It’s difficult to comprehend that we are already in the eighth month of 2020, a year that seems to have been lost to grief, chaos, and the impermanent indefinite forever. Time itself takes shape not through our previously defined weekly labor calendars but instead is defined through the brief minutiae that transform our lives. We have months lost to staring at the cracks in walls, listening to sirens, and for many of us, it’s difficult to truly “rejoin” as the United States “reopens,” despite all better judgement and as our nation seemingly crumbles, the “you’ve changed” bro meme has hit virality on Twitter dot com. It makes sense that a meme about the past holding you to its own standard of existence would become popular in a time where so many realities are changed forever, inconcievable to ever return to any sort of “normal”, and yet we are all alive and existing through such constant turmoil.
I loved this version of the format because it really played on the fact that, at least if you live in the United States, much of your life has completely and utterly changed, right down to your understanding of human interaction. Animal Crossing coming out during the beginning of the pandemic was my first experience of pandemic specific FOMO (fear of missing out), I even got a diplomat to buy me a switch. Which reminds me, reach out if you want to buy a switch.
Anyway, the origin of the meme isn’t exactly clear at first glance, except that it seems to be extremely popular in the K-Pop community, specifically referencing certain facts about their favorite K-Pop stars, from personal and private info to messed up industry shadiness, as well as just outpourings of love. If you know if the meme format existed in Korean before English, I’d love to know :~) But either way, it’s taken hold on Twitter, as with all meme formats that speak to the absurdity of our time.
Some tweeters used the meme format for some really earnest, healing, and too on the nose jokes, which I love. As someone who makes memes that often deal with themes around boundaries and generational trauma, this really hit. It also speaks to a truth in the meme format when it works well, that the root of the “you’ve changed” bro has to come from a place we wouldn’t want to return to in the first place. I would say that there is a bit of a differentiation on the K-Pop stans (or stans in general) “you’ve changed” bro meme format and those that don’t seem to be associated with stan culture in general. The stan culture version almost always comes as a result of being disappointed by a figure that the user is “stanning,” while the other version of the meme seems to fall into a more fatalistic category, they’ve changed due to the inevitably of circumstances that necessitate change.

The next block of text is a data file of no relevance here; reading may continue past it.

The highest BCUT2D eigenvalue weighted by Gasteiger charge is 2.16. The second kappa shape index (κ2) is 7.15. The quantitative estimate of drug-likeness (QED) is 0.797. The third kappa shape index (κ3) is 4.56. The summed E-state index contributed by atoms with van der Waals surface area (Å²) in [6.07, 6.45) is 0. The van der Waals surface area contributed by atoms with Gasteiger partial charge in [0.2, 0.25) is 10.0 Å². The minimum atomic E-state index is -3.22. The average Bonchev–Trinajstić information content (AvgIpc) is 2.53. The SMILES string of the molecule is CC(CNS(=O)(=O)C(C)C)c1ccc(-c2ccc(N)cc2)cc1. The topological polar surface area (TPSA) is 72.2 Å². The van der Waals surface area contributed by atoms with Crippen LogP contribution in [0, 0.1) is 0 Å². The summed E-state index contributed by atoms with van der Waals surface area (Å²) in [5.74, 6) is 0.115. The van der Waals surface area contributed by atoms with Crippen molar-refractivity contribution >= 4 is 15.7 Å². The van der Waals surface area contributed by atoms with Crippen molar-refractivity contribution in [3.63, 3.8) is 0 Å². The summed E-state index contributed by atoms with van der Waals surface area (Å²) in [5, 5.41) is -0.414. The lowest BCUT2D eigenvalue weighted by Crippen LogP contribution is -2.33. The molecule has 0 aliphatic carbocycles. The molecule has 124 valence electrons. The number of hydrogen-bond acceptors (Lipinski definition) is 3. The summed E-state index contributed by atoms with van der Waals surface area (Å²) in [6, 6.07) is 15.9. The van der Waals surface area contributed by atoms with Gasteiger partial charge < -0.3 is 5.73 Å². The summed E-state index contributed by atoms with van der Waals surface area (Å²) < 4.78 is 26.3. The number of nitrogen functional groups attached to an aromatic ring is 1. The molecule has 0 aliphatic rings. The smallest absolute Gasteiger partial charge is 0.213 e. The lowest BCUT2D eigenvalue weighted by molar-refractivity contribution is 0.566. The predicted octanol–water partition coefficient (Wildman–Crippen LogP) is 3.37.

This version of the format speaks to that directly, which all in all makes it an incredibly self aware meme. It makes sense that eight months into 2020 we all are recognizing the inevitable and very real ways the year has forced us to change, whether on minor levels or the inevitable consequences of a capitalist system that wasn’t meant to serve us, failing us. Many people in the United States are going to fall victim to increased levels of poverty, housing instability, food instability, and so forth going into this next decade. We are already adapting at rates beyond what we had previously thought conceivable but here we are, alive and adapting. This meme format speaks to an understanding of the inevitability of change, and almost a shock at lack of adaptability.
There’s also the more spiritual take to the meme format, which even though maybe a little cheesy, is also ultimately true. As if we are not already adapting to the never-ending forces of capitalism (entering and leaving jobs homes lives), we are also ultimately all becoming as people on our short spans on Earth, even in a way that is not contingent on a reactive event. We are already changing every day.
An example of stan culture “you’ve changed” being based often in some level of bitterness towards that who is stanned, as well as two honorable mentions because I like them. It’s also important to note that “bro” in this meme should ultimately be read as reactionary always to the “you’ve changed,” it is never “you’ve changed bro” but “you’ve changed” “bro_____.” This is important because it defines the actors in the meme format, and also prefaces something that tends to be very blunt and earnest. This isn’t a meme to beat around the bush with yet instead the more painfully truthful, the more popular.
Obviously, not every version of the meme follows the format to a T (as is the nature of memes) but are still funny, such as the one above. Ultimately, we all change both out of choice and necessity, adapting as the world around us transforms. Even walking throughout my neighborhood in Brooklyn, I watch the grass overgrow and the vines take over the buildings and I can’t recall a more perfect summer day. I miss what life used to be, I miss who I used to be, but I’ve changed as has the city and all of our lives. Here I am, reconciling with the inevitability of time.